Some incidents can just blow the mind. This one made me chuckle due to apparent error after error from the crew involved.
Firstly the crew of this lovely G450 took off from Salzburg, Austria with the landing gear pins still installed. They quickly realised this after taking off with 3 solid greens, indicating gear down and locked, remaining after attempting to retract the gear. Pretty big mistake but fairly easily fixed right?
They did the right thing by turning around and landing.
The tower instructed them to taxi back to parking but these guys had other ideas because they felt a resistance to the aircraft moving, maybe a burst tyre. So they stopped on a taxiway without informing the tower. With engines running, one pilot got out to check the aircraft and remove the pins, the other went back to beg forgiveness from the passengers.
With tower still trying to get in contact with them, the copilot struggled removing the pins with hydraulic pressure applied, so he operated the landing gear door control valves for the nose and main landing gear and installed the control valve pins. This closed the doors, depressurising the landing gear actuators, so that the pins could be removed.
Can anyone guess what’s going to happen next?
Once the nose gear pin and control valve pin was removed, the doors opened, the nose gear with no hyd pressure had nowhere to go but down, leaving the aircraft bowing courteously for all to see. Must have been quite the shock for all involved.
A few subtle points regarding Error Management.
If an error is made, that’s cool, mistakes happen all the time. What you do following a significant error is what defines you as an operator.
Do you call a stop to everything and consider what else may have been missed? This provides an opportunity to prevent the snowball effect making your day go from bad to worse. Or do you do everything you can to hide said error so your rich snobby passenger’s don’t get upset at you, so the boss doesn’t find out and sack you?
I’d recommend option A.
All exceptional operators that I have worked with over the years have been very good at admitting to errors and working a solution on the spot to prevent further errors. Error management talks about recognising situations that lead to you as an individual making a mistake. Some examples:
- Tired or fatigued
- Stressed out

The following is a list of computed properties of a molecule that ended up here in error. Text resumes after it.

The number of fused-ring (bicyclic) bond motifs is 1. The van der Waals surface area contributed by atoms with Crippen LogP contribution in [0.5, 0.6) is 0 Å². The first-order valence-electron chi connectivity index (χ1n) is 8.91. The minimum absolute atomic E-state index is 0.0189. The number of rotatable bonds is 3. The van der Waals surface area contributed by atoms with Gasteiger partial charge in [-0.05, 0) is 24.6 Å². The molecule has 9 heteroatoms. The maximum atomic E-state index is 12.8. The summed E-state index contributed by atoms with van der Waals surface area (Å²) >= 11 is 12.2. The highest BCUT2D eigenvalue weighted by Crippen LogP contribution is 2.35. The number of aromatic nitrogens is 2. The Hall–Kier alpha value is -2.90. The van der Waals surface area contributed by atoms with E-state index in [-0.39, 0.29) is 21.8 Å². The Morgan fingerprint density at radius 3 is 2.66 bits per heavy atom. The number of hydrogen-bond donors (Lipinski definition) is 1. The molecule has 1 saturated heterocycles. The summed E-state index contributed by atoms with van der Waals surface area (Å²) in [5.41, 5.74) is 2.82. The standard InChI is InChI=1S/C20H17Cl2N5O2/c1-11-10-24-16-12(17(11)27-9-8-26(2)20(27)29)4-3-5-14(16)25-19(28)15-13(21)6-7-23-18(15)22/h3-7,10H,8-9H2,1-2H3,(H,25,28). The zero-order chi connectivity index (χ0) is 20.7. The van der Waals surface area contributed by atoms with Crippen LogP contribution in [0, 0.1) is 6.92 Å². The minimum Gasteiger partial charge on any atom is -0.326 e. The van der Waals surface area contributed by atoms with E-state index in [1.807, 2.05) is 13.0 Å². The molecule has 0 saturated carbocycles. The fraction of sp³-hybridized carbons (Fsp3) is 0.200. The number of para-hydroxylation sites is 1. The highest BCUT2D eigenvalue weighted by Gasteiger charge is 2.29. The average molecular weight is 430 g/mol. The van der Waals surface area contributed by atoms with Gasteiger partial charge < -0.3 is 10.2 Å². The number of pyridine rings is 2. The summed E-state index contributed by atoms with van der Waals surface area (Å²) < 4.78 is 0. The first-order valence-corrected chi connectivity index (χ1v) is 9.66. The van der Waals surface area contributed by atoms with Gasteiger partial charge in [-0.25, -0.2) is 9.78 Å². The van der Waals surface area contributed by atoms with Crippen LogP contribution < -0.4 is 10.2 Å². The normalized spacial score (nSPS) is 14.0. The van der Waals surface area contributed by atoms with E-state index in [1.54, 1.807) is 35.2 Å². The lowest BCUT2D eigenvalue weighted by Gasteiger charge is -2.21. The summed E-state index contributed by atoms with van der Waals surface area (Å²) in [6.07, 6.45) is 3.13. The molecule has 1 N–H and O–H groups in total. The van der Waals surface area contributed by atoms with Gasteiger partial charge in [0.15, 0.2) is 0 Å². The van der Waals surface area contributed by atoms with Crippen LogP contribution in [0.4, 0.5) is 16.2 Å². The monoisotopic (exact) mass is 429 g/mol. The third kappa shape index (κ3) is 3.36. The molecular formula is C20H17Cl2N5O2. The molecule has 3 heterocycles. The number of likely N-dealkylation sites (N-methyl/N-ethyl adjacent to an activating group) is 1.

- Family issues
- Test situations
- Running late
- Over confidence
- Under confidence
- Haven’t studied enough
So many reasons why mistakes are made, all able to be managed in one way or the other.
Tired? Go to bed earlier. Is your room adequate for rest? Does your companies crew rest policy allow sufficient rest between flying days?
Stressed or family issues? Try to compartmentalise your emotions. You’re about to fly or work around aircraft. Leave your emotional baggage outside and commit to the job at hand. This is easier said than done, but certainly possible. By making imaginary boxes in your head that you can place just about anything in, you can begin to compartmentalise your life. One box can be for your partner, another for family, finances, work, socialising, etc. Each box has a lid that can be closed so that it can be neatly stacked away when not required. When it comes time to go flying for example, close all of the boxes except for the one that you require to get in that plane and operate it. Once you’re at the top of climb and established well into the cruise, you can surely go ahead and quickly open other boxes, but be prepared to close them when required.
Hungover? Your fault completely. You’re bound to make mistakes after a big night out. Leave the pub early. Commit to a drinking limit and stick to it. Hard to do when the Captain brings in a tray of shots at 11pm after a few beers however.
Test situations or being checked. The “Six P’s” can certainly help here. Prior Preparation Prevents Piss Poor Performance. Everyone feels the pressure when being checked but being prepared is a solid solution.
Running late can really snowball into a high error environment. You’re under pressure to get your plane fixed or get airborne. Whether it’s real pressure or perceived pressure you still need to get it right. The chances you will forget to do something with external pressures are huge. Be aware and don’t be afraid to be the brave one to say “Hey hold on a minute.”
Over or under confidence. Don’t get your ambitions and your capabilities mixed up. So many times I’ve seen a super confident crew member make an error and try to bluff their way out of it. Remember that over confidence blurs out the risk, under confidence magnifies it.
So a few free reminders. When you make a mistake that has fairly critical outcomes, you have options. Some are smart, some are not so smart. Buy yourself time by making the smart decisions. Remember that the most professional operators out there know they make plenty of mistakes. They know they’re not infallible. What they do best is understand their error prone times and defeat them through good error management.